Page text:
Tracing back to 2007, as cyberspace and information arenas have evolved to be new platforms of warfare, it is interesting that on 27 April 2007 Estonia faced a  cyber attack, whereby government sites were hacked and there was a  total blackout in the wired country— the country is also known for ‘e-government’ formulation in the world.[11] As per rumours, Russia was behind the cyberattack, as most attacks in the early phases were traced to the Russian state institutions.[12] Apart from this, fake news and bot net weaponisation affected a considerable population as they are interlinked with computer and cyberspace. Therefore, it is a clear example of how unknown sources can attack a digitally equipped state to disturb the national integrity and threaten national security.

Nuclear power plants and reactors are also vulnerable to cyber attacks as they are an integral part of any country’s security and energy programmes.[13] Some of the instances that happened in the last decade are as follows:

  • Stuxnet Computer Worm attack on Iran’s Natanz Uranium Enrichment Plant in 2010.
  • The hacking of the United States’s Hanford Nuclear Site in 2015.
  • W32 Ramnit and conflicker viruses on Germany’s Gundremmingen Nuclear Power Plant in 2016.
  • Malware Attack on India’s Kudankulam Nuclear Power plant in 2019.[14]

The safeguarding of the National Strategic assets is crucial for any country,   including India. Interestingly, two India should, therefore, be vigilant as its cyberspace, and other strategic assets are linked to the World Wide Web and the same are vulnerable to attacks especially from its Northern and Western adversaries— China and Pakistan respectively.

Interestingly, India saw a decrease in cyberattack cases in 2019 than in 2018 as is evident from the data released by Kaspersky Lab whereby 38.8 per cent of users in the country using Kaspersky were web-attacked at least once in 2019,  as compared to  40.4 per cent in 2018. According to Saurabh Sharma, Senior Security Researcher (the Asia Pacific) at Kaspersky, “In India, we did see a decrease in the number of adware and malware attacks; however, there has been a huge increase in riskware attacks from 28 per cent in 2018 to 39 per cent in 2019. The presence of riskware on your machine will allow threat actors to use that legitimate application for malicious purposes”.[15] As evident from table 1 below, there has been around  37 per cent increase in cyber attacks in India during the first quarter of 2020 when compared to the last quarter of 2019. With this, India’s global ranking witnessed a jump from 32nd position in 2019 to 27th position in 2020, in detecting web-related threats. A significant reason for this is the great Lockdown (that started in March 2020), thereby forcing economies to work virtually/remotely and often creating easy pathways for computer viruses and malware to enter the systems and damage the same.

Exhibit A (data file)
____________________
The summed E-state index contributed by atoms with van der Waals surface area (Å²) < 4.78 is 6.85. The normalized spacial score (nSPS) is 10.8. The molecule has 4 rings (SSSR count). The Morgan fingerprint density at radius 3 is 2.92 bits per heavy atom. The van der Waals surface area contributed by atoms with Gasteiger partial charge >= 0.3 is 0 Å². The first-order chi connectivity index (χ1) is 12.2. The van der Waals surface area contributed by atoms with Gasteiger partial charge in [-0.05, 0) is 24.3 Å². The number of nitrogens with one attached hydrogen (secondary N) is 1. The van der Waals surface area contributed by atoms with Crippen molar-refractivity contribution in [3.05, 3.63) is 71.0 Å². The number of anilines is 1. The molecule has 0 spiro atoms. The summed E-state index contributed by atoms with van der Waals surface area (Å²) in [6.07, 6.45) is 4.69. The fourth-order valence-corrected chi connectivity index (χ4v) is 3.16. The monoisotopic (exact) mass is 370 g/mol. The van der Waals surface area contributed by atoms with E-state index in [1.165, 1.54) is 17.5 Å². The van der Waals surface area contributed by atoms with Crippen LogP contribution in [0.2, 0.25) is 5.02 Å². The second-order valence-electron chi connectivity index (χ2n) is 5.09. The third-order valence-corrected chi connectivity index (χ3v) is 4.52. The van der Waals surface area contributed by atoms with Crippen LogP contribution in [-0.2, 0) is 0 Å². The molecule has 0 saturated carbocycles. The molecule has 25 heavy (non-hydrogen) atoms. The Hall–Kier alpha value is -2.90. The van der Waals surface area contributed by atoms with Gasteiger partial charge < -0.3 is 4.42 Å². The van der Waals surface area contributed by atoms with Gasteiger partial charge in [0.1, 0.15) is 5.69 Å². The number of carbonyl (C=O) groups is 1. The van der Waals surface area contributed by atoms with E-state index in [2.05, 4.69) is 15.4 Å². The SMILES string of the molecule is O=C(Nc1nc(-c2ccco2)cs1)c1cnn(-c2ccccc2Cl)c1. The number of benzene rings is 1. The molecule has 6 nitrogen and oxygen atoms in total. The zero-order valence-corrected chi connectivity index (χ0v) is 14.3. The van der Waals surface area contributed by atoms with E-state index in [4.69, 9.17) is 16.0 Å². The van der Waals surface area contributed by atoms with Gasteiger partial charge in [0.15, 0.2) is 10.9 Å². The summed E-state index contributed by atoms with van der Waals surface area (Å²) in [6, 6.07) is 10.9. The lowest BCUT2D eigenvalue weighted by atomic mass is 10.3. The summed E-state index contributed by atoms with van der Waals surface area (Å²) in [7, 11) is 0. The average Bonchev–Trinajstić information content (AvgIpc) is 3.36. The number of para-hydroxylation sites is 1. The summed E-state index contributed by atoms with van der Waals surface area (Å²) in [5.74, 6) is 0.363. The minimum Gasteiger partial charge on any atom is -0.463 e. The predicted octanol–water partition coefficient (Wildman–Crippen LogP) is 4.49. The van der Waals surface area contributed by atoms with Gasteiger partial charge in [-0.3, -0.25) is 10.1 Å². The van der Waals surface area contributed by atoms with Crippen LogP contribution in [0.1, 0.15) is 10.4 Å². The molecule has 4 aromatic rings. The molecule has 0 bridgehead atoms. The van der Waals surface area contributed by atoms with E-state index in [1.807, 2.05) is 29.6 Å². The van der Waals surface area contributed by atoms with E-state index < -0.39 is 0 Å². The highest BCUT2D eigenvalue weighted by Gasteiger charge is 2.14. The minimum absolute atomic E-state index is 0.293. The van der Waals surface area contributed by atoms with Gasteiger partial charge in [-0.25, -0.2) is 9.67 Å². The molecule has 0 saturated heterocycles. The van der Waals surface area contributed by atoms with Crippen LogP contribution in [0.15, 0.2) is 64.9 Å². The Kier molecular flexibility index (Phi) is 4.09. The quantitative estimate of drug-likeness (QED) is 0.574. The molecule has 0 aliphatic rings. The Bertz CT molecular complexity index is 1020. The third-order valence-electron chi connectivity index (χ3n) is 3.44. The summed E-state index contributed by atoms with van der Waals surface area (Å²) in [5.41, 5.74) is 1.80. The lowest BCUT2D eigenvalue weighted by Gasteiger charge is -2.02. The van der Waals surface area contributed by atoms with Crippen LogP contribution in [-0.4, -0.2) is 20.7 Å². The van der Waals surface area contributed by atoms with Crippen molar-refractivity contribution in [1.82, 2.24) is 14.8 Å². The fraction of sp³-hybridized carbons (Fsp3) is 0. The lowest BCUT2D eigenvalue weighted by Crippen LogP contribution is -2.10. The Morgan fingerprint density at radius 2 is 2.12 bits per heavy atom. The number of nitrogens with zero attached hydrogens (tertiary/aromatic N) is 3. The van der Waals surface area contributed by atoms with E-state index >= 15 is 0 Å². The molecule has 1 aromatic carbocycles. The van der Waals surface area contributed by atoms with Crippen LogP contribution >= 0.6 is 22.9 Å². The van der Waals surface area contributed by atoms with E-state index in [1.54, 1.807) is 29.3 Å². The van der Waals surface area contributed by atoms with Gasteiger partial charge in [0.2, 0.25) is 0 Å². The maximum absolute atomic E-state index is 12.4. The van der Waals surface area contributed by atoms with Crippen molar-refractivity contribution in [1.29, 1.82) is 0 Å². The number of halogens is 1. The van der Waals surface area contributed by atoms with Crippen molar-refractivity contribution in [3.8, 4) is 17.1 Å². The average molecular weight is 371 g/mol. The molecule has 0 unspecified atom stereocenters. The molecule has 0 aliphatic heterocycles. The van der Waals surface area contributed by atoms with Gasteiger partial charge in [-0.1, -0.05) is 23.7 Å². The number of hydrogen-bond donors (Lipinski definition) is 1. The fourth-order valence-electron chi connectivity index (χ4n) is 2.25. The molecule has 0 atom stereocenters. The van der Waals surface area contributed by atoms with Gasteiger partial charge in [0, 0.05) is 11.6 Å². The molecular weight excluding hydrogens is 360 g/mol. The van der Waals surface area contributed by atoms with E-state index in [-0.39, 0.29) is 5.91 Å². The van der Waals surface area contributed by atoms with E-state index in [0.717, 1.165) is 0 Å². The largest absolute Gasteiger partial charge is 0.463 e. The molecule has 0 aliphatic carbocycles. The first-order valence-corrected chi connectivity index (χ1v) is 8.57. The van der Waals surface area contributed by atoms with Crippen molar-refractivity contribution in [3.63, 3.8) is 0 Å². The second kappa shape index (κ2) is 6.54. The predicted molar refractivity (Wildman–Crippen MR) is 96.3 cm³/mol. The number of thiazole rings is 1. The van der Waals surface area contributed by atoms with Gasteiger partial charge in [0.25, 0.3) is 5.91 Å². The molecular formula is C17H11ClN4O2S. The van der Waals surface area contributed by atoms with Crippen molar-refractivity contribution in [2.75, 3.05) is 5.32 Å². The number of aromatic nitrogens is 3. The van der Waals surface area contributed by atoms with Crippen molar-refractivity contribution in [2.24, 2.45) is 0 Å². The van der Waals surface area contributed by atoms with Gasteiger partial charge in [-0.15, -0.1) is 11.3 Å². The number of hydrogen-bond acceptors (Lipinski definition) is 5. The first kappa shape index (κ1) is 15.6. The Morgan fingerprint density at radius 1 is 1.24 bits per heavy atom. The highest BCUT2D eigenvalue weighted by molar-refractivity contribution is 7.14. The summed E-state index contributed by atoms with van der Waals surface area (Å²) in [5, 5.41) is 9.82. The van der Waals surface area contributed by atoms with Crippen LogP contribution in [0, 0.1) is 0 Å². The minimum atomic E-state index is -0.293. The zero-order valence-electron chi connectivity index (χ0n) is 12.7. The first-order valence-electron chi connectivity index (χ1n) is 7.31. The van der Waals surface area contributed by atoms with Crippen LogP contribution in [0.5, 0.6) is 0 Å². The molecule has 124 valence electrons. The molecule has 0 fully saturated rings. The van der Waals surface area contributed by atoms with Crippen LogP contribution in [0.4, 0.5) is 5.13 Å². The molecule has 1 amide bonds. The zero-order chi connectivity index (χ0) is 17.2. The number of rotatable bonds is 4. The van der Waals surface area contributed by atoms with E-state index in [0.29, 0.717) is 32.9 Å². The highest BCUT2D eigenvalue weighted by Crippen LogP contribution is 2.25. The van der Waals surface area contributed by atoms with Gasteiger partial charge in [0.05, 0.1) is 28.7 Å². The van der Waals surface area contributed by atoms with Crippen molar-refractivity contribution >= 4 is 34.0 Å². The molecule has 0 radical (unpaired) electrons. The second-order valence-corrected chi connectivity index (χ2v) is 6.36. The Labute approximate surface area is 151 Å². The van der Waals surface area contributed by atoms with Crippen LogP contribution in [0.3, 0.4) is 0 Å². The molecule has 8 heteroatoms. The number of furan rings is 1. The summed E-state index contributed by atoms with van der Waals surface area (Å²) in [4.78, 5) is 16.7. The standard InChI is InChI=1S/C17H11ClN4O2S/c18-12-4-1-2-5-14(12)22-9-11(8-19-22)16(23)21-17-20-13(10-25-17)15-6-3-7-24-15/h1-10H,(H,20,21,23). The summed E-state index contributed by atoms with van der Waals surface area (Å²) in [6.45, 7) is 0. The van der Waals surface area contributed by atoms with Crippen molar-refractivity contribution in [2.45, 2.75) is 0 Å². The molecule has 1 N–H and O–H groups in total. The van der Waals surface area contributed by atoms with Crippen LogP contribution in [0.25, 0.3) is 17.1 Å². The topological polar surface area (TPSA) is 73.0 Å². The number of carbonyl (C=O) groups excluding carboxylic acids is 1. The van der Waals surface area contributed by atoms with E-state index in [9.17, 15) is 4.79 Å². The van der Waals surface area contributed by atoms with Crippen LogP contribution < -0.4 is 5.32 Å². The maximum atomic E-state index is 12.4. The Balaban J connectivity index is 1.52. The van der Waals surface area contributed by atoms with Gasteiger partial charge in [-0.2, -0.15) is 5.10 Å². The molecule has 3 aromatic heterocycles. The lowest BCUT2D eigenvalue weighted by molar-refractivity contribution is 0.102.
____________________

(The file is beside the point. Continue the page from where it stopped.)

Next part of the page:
Table 1. Cyber Attacks in India (2019-2020)

              Duration (Quarterly)Number of local cyber attacks
October – December 201940,700,057
January- March 202052,820, 874

Source: Kaspersky

As evident from table 2 below public institutions are also vulnerable targets of the hackers. This is a serious threat to any country as, due to digitalisation, personal data of any country’s population is stored digitally, which could be misused easily at any point in time. As seen in  Table 2 below,  education websites and applications are more vulnerable to data breaches by virtue of its large user base.

Table 2. Organisations and Software Applications affected by Cyber Attacks during 2019-20

Organisation/App Cyber Attacked Target Population Impacted (Millions and Billions) Month and Year
Whitehat Jr.    0.3   millionNovember 2020
Big Basket  20      millionOctober     2020
Edureka    2      millionSeptember 2020
Dunzo    3.4   millionJuly 2020
Unacademy  22      millionMay 2020
KKNP and ISROOctober 2019
Health Care Data Breach    6.8   millionAugust 2019
Just Dial100  millionApril 2019
State Bank of India    3      millionJanuary 2019
Aadhar Data LeakOver 1 billion2019

Source: CIOL,

Challenges and the Way Forward

Cyber attacks on various Indian organisations had increased especially post the Galwan Valley incident and the banning of Chinese apps in India. The banned apps may not affect China drastically, however,  it is enough to check China’s rise, as India is, without doubt, one of the largest markets of Chinese apps like TikTok, PUB G, etc. Moreover, the apps were banned, for security concerns, especially privacy and data breach issues. India has been the victim of increasing cyber intrusions and attacks especially targeting sensitive and personal data and critical information infrastructure, therefore impacting the national economy and security, due to rapid growth of information and cyber domain which includes Artificial intelligence, cloud computing, Internet of Things(IoT) and 5G.[16]